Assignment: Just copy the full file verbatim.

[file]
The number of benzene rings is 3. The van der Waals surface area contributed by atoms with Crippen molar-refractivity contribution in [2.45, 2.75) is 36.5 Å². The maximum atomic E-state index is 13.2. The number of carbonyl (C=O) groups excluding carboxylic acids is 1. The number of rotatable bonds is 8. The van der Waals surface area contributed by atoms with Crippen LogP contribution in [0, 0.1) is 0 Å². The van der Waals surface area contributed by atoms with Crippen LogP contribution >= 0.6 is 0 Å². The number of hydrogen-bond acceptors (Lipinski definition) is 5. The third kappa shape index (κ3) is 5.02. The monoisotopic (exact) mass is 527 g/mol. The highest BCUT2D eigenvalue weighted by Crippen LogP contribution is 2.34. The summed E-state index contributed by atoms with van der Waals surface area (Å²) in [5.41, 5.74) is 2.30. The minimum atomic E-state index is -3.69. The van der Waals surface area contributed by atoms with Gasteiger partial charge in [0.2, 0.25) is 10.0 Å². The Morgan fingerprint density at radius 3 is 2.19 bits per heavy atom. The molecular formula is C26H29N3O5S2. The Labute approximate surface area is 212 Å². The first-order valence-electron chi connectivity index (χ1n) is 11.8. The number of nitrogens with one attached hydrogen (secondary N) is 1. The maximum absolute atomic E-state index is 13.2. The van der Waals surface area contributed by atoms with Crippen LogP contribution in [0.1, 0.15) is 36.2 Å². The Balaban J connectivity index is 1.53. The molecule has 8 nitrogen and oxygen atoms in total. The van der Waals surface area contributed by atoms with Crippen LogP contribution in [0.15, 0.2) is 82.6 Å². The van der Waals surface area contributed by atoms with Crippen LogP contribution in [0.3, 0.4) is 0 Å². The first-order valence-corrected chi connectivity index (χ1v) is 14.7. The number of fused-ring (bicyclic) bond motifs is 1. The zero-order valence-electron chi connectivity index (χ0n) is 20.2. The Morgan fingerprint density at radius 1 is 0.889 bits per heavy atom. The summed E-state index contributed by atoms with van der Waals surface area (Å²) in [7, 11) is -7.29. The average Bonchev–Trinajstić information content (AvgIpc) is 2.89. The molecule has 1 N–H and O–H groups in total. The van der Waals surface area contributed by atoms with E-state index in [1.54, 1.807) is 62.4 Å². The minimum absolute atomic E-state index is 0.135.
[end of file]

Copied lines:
The number of benzene rings is 3. The van der Waals surface area contributed by atoms with Crippen molar-refractivity contribution in [2.45, 2.75) is 36.5 Å². The maximum atomic E-state index is 13.2. The number of carbonyl (C=O) groups excluding carboxylic acids is 1. The number of rotatable bonds is 8. The van der Waals surface area contributed by atoms with Crippen LogP contribution in [0, 0.1) is 0 Å². The van der Waals surface area contributed by atoms with Crippen LogP contribution >= 0.6 is 0 Å². The number of hydrogen-bond acceptors (Lipinski definition) is 5. The third kappa shape index (κ3) is 5.02. The monoisotopic (exact) mass is 527 g/mol. The highest BCUT2D eigenvalue weighted by Crippen LogP contribution is 2.34. The summed E-state index contributed by atoms with van der Waals surface area (Å²) in [5.41, 5.74) is 2.30. The minimum atomic E-state index is -3.69. The van der Waals surface area contributed by atoms with Gasteiger partial charge in [0.2, 0.25) is 10.0 Å². The Morgan fingerprint density at radius 3 is 2.19 bits per heavy atom. The molecular formula is C26H29N3O5S2. The Labute approximate surface area is 212 Å². The first-order valence-electron chi connectivity index (χ1n) is 11.8. The number of nitrogens with one attached hydrogen (secondary N) is 1. The maximum absolute atomic E-state index is 13.2. The van der Waals surface area contributed by atoms with Crippen LogP contribution in [0.1, 0.15) is 36.2 Å². The Balaban J connectivity index is 1.53. The molecule has 8 nitrogen and oxygen atoms in total. The van der Waals surface area contributed by atoms with Crippen LogP contribution in [0.15, 0.2) is 82.6 Å². The van der Waals surface area contributed by atoms with Crippen LogP contribution in [0.3, 0.4) is 0 Å². The first-order valence-corrected chi connectivity index (χ1v) is 14.7. The number of fused-ring (bicyclic) bond motifs is 1. The zero-order valence-electron chi connectivity index (χ0n) is 20.2. The Morgan fingerprint density at radius 1 is 0.889 bits per heavy atom. The summed E-state index contributed by atoms with van der Waals surface area (Å²) in [7, 11) is -7.29. The average Bonchev–Trinajstić information content (AvgIpc) is 2.89. The molecule has 1 N–H and O–H groups in total. The van der Waals surface area contributed by atoms with E-state index in [1.54, 1.807) is 62.4 Å². The minimum absolute atomic E-state index is 0.135.